What I didn’t realize at the time is that the change for which we had fought so hard and long was only an illusion. Despite our political efforts, we found no Rosetta Stone making the language of land use planning suddenly accessible to thousands. The Planning Commission continued with its weekly meetings and Gerald Green continued as director. Room 400 was still packed with land-use attorneys every Thursday. The local election results of 2000 were satisfying on the surface, but I began to see that the game itself had not changed, nor had the institutions and power that shape it. We had substituted different players who supported our positions, but the rules and referees were the same. (It reminded me of the first presidential election that I was eligible to vote in, in 1992. I had somehow survived a Republican upbringing, and Clinton’s victory made me believe that the world had shifted. But then the inaugural chords of “Don’t Stop Thinking about Tomorrow” faded into typical political gamesmanship.) We want to believe that change can come quickly. That is the ultimate tease and temptation of political campaigns, especially candidate-driven ones. We transfer collective power onto an individual who we believe will rise above his or her own humanity and change our lives. All we have to do is pull the lever.

This cult of personality was never more evident than in the recent mayoral election between Gavin Newsom and Matt Gonzalez, with supporters from both sides projecting values and qualities onto the candidates that expanded them beyond normal human boundaries. As one of the original campaign workers on the Gonzalez campaign, I can remember sitting with the campaign manager in the cramped Horseshoe Café in the Lower Haight in early August, thinking to myself, “What in god’s name are we doing?” And no sooner had I said that than we were in the December runoff. Yet despite the energy, new relationships, and successful efforts that developed during that campaign, I still feel empty. Once again, instead of developing our community, instead of investing in the long and tiresome work of grassroots organizing, of empowering our neighborhoods, we allowed ourselves to fall into the predictable dead-end of a political campaign as our preferred method of change.

What became of all that energy, excitement, and talk of a movement after the campaign ended? It was quickly deflated as the chosen progressive vessel, Matt Gonzalez, bowed out of public life only months after proclaiming that he, or rather he-representing-us, would act as loyal opposition to the Newsom administration when needed. And with that simple decision, the Left was presented with a self-reflective, scathing critique of why communities need to invest in themselves and not in politicians. In the end they will stay while the politicians come and go. I felt especially burned because we had learned this lesson in countless previous election cycles, and specifically after the 2000 elections.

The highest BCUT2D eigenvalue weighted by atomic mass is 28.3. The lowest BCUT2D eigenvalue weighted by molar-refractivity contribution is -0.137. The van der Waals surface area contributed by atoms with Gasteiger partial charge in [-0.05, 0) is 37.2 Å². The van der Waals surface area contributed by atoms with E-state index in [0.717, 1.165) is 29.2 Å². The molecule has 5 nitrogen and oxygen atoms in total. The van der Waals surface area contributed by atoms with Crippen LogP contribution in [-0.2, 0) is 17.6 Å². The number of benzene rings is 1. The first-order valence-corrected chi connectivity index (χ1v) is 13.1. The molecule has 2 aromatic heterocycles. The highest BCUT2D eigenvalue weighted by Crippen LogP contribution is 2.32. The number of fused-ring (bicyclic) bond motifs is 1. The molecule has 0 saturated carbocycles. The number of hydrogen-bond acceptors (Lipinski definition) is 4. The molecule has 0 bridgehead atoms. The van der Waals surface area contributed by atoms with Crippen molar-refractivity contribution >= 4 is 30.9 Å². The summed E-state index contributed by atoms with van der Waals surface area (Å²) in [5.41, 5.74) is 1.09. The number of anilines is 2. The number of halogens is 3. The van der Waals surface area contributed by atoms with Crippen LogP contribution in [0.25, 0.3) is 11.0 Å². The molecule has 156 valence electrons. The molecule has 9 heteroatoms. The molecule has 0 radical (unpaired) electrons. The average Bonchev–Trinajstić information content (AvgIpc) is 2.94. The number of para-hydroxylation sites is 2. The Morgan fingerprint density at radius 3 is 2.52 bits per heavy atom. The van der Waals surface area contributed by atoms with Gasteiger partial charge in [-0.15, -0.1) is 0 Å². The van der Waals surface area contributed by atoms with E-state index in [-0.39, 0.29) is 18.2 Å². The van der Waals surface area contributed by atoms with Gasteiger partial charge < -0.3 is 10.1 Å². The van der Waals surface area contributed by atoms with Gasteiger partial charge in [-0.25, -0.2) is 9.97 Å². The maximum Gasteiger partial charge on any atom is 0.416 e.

I will not miss the San Francisco of Mayor Brown, but I know that unless we learn the lessons from what happened during his tenure, we will be faced with a similar situation in years to come. I have often thought of wisdom as the ability to learn something without having to directly experience it, a talent based on observation and intuition rather than visceral reaction. Now, having experienced Mayor Brown and the disappointment of winning political campaigns, I want to discover new alternatives to old paradigms. As a result, I do not hope for a utopian solution to fundamentally alter the framework of land use. But I do believe that we can change the menu and the process behind it and we have examples of the recipes that can work. Both MAC and Jim Meko represent exactly the type of home-cooked alternatives that can begin to provide better fare than the developer-led, politician-facilitated, and genetically modified meals cooked up under Brown and current director Green.

To advance this, our neighborhoods must reclaim our forgotten power. We will not succeed with a singular focus on electoral politics as a means for change. How we use our land is a direct reflection of our values, and as such, is worth fighting for. With these ingredients we can build the foundation of a healthier existence and gain the wisdom that has eluded us so far. A community realizes its potential only through a balanced program of organizing and empowerment. If we continue to fall for the temptation of exclusively channeling our limited energy into electoral politics, then we will be as guilty as Willie Brown of McDonaldizing the city.

San Francisco is not alone in this fight against cultural homogenization; it is a battle that it is taking place across the globe as people have begun to recognize the growing threat of McDonaldization to all aspects of our lives. Taking our cue from French farmers like José Bové, who has led direct- action campaigns against McDonald’s and corporate agribusiness, we can find inspiration to stand up to the golden arches of convenience that are deemed as progress. Here at home, we know that there are countless José Bovés among us and it is time to empower and encourage them to continue struggling for a genuine community, a life worthy of we the living; a life worthy of San Francisco.

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published originally in The Political Edge ed. Chris Carlsson (City Lights Foundation: 2004)